3) Notification of Chamberlain and Churchill (1):  The reporting lines were confused. MI5 answered to the Home Office: SIS (who was represented in the interrogation) to the Foreign Office. The two intelligence services were not invited to join the Joint Intelligence Committee (which focused very much on imperial military matters until then) until late May 1940. Chamberlain, still prime minister at the time of the interrogations, was rather disparaging about intelligence, but Churchill was an enthusiast, and would have jumped at an opportunity to read such a report, or even meet the defector. Gary Kern, in his A Death in Washington writes that Krivitsky’s friends reported that MI5 had arranged for him to meet Churchill, but the encounter never happened. One unfortunate episode that occurred is that MI5 at one stage suspected that Churchill’s nephews, Esmond and Giles Romilly, were the characters hinted at by Krivitsky: if Churchill had come to hear of this, he might have discounted Krivitsky’s reliability. Yet Churchill had a very good relationship with Vernon Kell, the head of MI5, going back to World War I, and one might have expected him to brief him, or his intelligence advisor, Desmond Morton (who had worked for SIS as an expert on communism) on the case. Churchill was to fire Kell in May 1940 – for reasons probably associated with the Nazi Fifth Column: no evidence seems to exist that Churchill was aware of the Krivitsky interrogations at the time. David Stafford, in his Churchill & Secret Service, indicates that Churchill was fully occupied with possible German espionage in the first nine months of the war: there is no mention of Krivitsky, or John Herbert King, the Foreign Office spy identified by Krivitsky, in Stafford’s work. Overall, however, one cannot help thinking that Churchill would have taken the report very seriously.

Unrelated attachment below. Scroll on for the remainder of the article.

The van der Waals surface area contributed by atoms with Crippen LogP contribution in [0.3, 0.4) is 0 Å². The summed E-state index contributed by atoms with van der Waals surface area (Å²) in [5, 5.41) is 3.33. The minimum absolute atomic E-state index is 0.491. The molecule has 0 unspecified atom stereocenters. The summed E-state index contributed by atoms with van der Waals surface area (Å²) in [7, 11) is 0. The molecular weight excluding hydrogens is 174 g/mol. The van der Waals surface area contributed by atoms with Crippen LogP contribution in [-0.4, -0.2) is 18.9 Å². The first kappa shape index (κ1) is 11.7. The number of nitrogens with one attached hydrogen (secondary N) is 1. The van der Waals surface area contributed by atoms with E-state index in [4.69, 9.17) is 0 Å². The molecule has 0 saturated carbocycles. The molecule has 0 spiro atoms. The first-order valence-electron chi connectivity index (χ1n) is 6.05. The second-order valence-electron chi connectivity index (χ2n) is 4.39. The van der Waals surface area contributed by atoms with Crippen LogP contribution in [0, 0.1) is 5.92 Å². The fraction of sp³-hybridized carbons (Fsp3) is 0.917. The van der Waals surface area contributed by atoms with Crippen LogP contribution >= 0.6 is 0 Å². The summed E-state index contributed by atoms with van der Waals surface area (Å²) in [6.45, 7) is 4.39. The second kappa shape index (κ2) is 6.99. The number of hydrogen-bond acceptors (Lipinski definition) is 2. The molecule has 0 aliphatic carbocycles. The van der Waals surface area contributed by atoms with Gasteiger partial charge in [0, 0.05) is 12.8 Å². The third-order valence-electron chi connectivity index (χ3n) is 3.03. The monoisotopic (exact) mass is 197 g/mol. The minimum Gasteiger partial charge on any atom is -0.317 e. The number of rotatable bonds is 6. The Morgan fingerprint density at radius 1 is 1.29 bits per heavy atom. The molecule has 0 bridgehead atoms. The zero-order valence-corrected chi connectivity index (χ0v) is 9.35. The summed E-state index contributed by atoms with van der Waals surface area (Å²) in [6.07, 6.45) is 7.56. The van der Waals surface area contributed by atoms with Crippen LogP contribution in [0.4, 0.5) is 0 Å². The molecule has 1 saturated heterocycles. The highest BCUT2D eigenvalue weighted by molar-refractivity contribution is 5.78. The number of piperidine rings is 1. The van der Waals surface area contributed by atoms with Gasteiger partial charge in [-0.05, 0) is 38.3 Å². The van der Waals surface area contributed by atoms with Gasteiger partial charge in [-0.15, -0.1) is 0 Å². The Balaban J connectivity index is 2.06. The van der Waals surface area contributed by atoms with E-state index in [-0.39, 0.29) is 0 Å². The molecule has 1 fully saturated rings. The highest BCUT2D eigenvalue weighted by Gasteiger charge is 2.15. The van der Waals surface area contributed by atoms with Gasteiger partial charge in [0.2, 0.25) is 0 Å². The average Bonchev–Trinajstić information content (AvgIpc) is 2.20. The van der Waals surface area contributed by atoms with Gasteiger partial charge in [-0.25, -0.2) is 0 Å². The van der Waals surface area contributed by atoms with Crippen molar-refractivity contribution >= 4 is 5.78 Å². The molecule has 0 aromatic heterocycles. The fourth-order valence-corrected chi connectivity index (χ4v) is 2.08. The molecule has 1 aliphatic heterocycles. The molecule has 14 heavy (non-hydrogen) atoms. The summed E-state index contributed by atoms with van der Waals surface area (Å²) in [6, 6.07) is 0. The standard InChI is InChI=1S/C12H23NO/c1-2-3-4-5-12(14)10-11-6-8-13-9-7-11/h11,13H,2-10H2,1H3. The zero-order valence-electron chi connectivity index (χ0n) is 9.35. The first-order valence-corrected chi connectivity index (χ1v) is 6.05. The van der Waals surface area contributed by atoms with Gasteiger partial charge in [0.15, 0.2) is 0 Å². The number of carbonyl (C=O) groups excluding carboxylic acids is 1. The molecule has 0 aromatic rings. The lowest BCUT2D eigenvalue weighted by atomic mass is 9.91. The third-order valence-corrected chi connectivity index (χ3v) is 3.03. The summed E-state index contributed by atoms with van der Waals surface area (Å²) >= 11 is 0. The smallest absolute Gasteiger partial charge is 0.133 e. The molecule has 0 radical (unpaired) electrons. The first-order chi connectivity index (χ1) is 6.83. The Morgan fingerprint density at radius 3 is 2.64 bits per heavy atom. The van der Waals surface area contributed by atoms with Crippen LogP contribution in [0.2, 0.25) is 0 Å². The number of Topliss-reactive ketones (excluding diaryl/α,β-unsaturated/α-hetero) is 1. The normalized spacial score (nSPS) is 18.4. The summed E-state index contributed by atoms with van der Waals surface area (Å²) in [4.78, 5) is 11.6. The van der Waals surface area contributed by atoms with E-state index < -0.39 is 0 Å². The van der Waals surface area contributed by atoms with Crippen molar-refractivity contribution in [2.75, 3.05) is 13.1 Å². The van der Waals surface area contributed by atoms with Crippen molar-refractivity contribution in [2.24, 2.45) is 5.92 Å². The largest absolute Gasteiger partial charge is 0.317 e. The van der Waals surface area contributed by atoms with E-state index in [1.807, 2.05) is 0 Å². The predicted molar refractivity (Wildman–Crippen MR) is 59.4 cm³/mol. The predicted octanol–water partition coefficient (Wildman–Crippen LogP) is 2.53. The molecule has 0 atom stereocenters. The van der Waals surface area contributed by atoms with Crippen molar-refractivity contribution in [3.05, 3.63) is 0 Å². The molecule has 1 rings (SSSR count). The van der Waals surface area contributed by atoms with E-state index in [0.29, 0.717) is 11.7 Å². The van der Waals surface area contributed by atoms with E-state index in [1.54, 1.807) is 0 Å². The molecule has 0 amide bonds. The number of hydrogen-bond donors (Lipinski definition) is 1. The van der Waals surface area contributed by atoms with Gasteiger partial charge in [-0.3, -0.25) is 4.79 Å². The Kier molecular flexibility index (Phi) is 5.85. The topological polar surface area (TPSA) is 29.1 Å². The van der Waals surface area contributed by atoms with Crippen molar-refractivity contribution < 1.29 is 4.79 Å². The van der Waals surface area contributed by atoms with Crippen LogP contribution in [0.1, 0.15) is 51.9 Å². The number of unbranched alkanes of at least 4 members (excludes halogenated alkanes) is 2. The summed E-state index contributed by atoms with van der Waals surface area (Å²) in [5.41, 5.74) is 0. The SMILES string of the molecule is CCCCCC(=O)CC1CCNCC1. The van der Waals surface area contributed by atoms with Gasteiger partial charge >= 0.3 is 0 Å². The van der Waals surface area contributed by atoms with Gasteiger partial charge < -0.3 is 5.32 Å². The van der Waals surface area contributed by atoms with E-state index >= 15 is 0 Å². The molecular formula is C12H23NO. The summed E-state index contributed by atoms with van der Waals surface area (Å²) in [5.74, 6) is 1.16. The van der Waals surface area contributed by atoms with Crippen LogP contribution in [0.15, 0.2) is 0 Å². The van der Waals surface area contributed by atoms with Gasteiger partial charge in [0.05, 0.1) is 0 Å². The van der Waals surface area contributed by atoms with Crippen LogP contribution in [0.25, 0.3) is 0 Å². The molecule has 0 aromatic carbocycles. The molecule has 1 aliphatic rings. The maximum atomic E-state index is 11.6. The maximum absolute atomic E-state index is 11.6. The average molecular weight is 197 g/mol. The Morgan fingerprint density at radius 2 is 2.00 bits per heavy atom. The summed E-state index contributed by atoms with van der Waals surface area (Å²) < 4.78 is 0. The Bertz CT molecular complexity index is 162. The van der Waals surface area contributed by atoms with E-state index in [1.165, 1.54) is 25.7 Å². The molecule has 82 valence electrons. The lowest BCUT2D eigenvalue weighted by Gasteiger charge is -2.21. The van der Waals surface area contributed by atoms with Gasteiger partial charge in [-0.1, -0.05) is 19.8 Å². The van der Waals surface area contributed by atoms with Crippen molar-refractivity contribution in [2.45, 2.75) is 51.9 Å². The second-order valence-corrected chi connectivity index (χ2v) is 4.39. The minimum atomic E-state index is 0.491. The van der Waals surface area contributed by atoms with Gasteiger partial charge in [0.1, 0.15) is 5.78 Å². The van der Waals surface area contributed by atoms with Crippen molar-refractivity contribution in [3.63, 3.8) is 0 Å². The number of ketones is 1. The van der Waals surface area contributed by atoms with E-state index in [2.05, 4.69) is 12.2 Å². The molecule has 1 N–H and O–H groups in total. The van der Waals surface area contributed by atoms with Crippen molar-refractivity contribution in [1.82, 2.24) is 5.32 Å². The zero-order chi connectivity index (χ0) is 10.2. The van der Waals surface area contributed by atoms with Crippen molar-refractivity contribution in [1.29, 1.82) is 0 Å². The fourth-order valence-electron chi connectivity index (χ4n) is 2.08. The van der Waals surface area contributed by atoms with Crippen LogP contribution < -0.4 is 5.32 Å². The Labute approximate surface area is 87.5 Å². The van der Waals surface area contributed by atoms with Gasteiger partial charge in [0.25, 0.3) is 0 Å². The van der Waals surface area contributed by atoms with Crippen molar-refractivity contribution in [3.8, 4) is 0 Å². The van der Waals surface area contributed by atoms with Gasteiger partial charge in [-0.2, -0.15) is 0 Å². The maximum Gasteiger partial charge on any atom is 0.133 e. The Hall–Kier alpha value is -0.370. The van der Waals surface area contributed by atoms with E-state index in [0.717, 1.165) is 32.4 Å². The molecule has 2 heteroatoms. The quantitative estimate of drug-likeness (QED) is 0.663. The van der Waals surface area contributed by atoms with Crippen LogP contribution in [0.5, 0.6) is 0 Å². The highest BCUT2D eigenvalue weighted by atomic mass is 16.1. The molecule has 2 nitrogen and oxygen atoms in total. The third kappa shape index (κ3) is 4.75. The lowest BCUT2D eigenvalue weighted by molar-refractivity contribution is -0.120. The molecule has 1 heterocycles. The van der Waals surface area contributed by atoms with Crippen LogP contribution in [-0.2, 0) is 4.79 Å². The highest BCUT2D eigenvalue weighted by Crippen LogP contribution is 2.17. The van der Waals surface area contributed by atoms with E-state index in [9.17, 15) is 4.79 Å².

4) Investigation of Krivitsky’s Allegations (1): Commentators nowadays accept that, with some degree of sleuthing, the main characters hinted at by Krivitsky could have been identified. That would have turned the spotlight on Donald Maclean and Kim Philby. Both had to explain away leftist backgrounds at their interviews (for the Foreign Office and SOE/SIS respectively, with Philby’s recruitment taking place later in 1940). But Philby’s past in Vienna was well-known (by such as Hugh Gaitskell). Trails would have led to the Cambridge University Socialist Club, and the Apostles, and searching interviews could have taken place. With the knowledge of Philby’s activities in Spain, and Krivitsky’s testimony, Philby would have had a much tougher time in 1940 explaining away his past. The links would have led to Anthony Blunt, who, it must be remembered, was himself withdrawn from Military Intelligence training because of his communist past, and to Leo Long and Guy Burgess.